The Netherlands has plenty of cities with beautiful historical architecture, most notably Amsterdam or Utrecht. Cities with a historical core, made up of lovely canals and historical Dutch houses. Those are the sights easy to fall in love with.
But there's another star on the horizon, a star that has been rising since the devastating bombing of WWII. Once also this city from 1340 had a typical Dutch historical core. But history had different plans with Rotterdam, which centre needed to be rebuilt after the war, paving the way for new projects and innovative architecture.
Welcome dear guest in the city that is booming all day, every day. Come back in two years, and you will find a different Rotterdam, likely even nicer. It has been going like this for the past decades, with new projects taking off continuously, further adorning a city that needed to be rebuilt from the ground up after WWII. Share in this wonderful feeling of growth and have a walk in my city, Rotterdam.
Our walk shows you the various faces of Rotterdam, including the most spectacular modern architecture, preserved historical parts dating back as far as the 15th century, and the hip and fancy side of the city. The goal is very simple, to make you fall in love with me, with Rotterdam. We will start at the Central Station, and will walk in a circle of about two hours, also passing the Nieuwe Maas river for breathtaking views.
The ample square where we find ourselves at the moment, right in front of the railway station, compactly shows the growth this city has been experiencing over time. It started here with the Groothandelsgebouw on the right side of the station, followed by the 151-metre skyscraper Delftse Poort, directly left of the station – built in 1991 as the tallest building in the Netherlands. Those efforts have been followed up by the 131-metre Millennium Tower right in front of the station, designed by the architect of the CN Tower in Toronto. The skyscrapers here can be considered slightly conventional though, and are not yet the best examples of the modern architecture Rotterdam got famous for.
Just look back – only this time – at the Central Station of Rotterdam, which is one of the magnificent projects of recent years, completed in 2014. The stylish roof, which is fully clad with stainless steel, points towards the heart of the city. Many things can be seen in the remarkable design, is it a shark's fin or perhaps a shark's mouth? The actual nickname came to be 'Station Kapsalon', referring to the metal tray in which the typical Rotterdam snack Kapsalon is served.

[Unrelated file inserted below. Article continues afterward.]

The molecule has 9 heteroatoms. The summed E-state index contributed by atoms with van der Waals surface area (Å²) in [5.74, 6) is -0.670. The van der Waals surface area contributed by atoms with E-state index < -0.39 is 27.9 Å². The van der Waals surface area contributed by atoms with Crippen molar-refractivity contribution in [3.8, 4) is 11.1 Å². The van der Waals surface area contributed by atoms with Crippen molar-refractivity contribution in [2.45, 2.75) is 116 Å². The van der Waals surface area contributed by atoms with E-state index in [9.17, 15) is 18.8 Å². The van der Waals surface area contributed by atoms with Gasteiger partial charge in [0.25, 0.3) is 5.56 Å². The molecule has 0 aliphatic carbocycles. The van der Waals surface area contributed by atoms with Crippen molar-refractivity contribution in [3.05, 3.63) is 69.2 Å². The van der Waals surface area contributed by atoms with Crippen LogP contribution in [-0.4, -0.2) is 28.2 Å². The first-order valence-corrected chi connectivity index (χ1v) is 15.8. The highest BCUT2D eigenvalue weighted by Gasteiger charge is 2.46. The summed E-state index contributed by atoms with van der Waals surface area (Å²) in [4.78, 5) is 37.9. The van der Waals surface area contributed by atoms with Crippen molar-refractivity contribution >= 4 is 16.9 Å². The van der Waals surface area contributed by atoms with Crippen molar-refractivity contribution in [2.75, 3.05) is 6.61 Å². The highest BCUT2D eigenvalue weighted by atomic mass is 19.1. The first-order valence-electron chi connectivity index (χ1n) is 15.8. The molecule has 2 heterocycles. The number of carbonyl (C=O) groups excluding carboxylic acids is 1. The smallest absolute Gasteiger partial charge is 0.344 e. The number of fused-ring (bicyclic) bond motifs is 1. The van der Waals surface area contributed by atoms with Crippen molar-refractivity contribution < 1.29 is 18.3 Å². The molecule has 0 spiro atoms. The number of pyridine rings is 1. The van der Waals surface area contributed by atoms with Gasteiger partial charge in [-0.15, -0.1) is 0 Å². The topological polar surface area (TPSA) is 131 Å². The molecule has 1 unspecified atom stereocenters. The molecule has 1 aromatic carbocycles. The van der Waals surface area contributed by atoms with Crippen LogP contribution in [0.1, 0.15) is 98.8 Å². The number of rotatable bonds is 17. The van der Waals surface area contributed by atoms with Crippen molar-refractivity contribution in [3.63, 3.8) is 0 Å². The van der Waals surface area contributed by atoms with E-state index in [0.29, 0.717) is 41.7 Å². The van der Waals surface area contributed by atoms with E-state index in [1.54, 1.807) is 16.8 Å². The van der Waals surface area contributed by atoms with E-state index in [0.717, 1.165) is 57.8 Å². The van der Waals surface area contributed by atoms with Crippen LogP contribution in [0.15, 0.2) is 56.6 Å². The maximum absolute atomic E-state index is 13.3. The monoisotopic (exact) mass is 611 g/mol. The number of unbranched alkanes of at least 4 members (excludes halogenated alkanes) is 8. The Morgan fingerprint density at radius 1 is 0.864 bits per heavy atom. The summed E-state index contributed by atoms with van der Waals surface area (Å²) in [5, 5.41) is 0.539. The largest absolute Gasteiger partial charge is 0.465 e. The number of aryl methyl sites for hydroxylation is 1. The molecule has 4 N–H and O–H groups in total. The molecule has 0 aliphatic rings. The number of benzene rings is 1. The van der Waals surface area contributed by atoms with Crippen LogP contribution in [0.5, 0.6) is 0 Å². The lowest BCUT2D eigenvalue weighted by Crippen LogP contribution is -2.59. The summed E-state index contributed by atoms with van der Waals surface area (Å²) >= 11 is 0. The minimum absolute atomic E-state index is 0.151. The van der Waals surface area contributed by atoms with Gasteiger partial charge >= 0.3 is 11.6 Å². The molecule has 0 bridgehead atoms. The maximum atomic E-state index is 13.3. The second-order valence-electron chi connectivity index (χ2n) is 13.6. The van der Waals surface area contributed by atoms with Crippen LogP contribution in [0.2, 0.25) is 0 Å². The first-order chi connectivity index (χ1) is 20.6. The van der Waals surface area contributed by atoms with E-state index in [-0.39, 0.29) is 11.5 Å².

Although the tip of the roof of the central station is pointing slightly in a different direction, the best way to go when leaving the station is simply straight ahead, towards the Westersingel.
Rotterdam is a bit different indeed, not what you'd expect from a typical Dutch city with a lovely historical core. This has to do with its odd history. Although the city goes back to even the 13th century, it basically needed to be rebuilt from 1940 on. In less than a quarter of an hour, the historical Rotterdam was flattened by 90 German Heinkel bombers in an attempt to let the Netherlands surrender to Nazi Germany. If the country had still refused to surrender, more Dutch cities would have followed the devastating example of Rotterdam.
Some parts of the city centre stayed free from bombs, like the Westersingel, where we are walking now. The houses aside this green and very walkable canal date back to the 19th century. An extra reason to walk the Westersingel is a sculpture trail that leads you all the way to the historical Scheepvaartkwartier. Amongst the 17 sculptures that can be found standing freely in the open air, are works by great artists such as Auguste Rodin and Pablo Picasso.
Trust me, and walk the streets of Rotterdam with me. If you don't want to see Rotterdam in its full glory, then make a left here and head for the Witte de Withstraat, a street of Rotterdam that can take your heart without any further introduction. It is a place with some of the finest bars, and during this time of the year also plenty of pretty terraces for a rest.
By keep walking straight on from the Westersingel, you will end up in the most romantic and charming quarter of the city, the Scheepvaartkwartier. Around a lovely little harbor called the Veerhaven, you will find greenery, rest and plenty of nice cafés and restaurants. For even more rest and greenery, make a right towards the Parklaan, a lane with impressive 19th century mansions that recall Rotterdam's rich shipping history. At the end of the Parklaan, you will find The Park, the oldest park of Rotterdam and home to the Euromast observation tower.
Walking up further towards the waterside of this historical part of Rotterdam, will open up a magnificent view over the modern city, with architectural masterpieces dominated by the Erasmus Bridge and De Rotterdam. For a closer look at this world-class architecture, let's cross the Erasmus Bridge, as the bridge is perfect for walking.
The Erasmus Bridge is an 802-metre long suspension bridge, which has become iconic for Rotterdam. The architectural jewel is based on a 139-metre steel pylon, which is secured by 40 cables. With the arrival of the Erasmus Bridge in 1996, traffic across the Nieuwe Maas improved drastically. Crossing the bridge can be windy, but you are sure to find some of the best views over the modern Rotterdam and the river.
The largest building across the river, is also one of the most beautiful. By means of a gigantic composition of three linked towers of nearly 150 meters tall, De Rotterdam was meant to become a 'vertical city'. This masterpiece by the famous architect Rem Koolhaas appeared here in 2013, to further enrich the skyline of Rotterdam. With apartments, a hotel, offices and shops, De Rotterdam is on its way to become that vertical city. Most relevant for you as a visitor now, is the terrace on the 7th floor, from where you can get even better views over the city.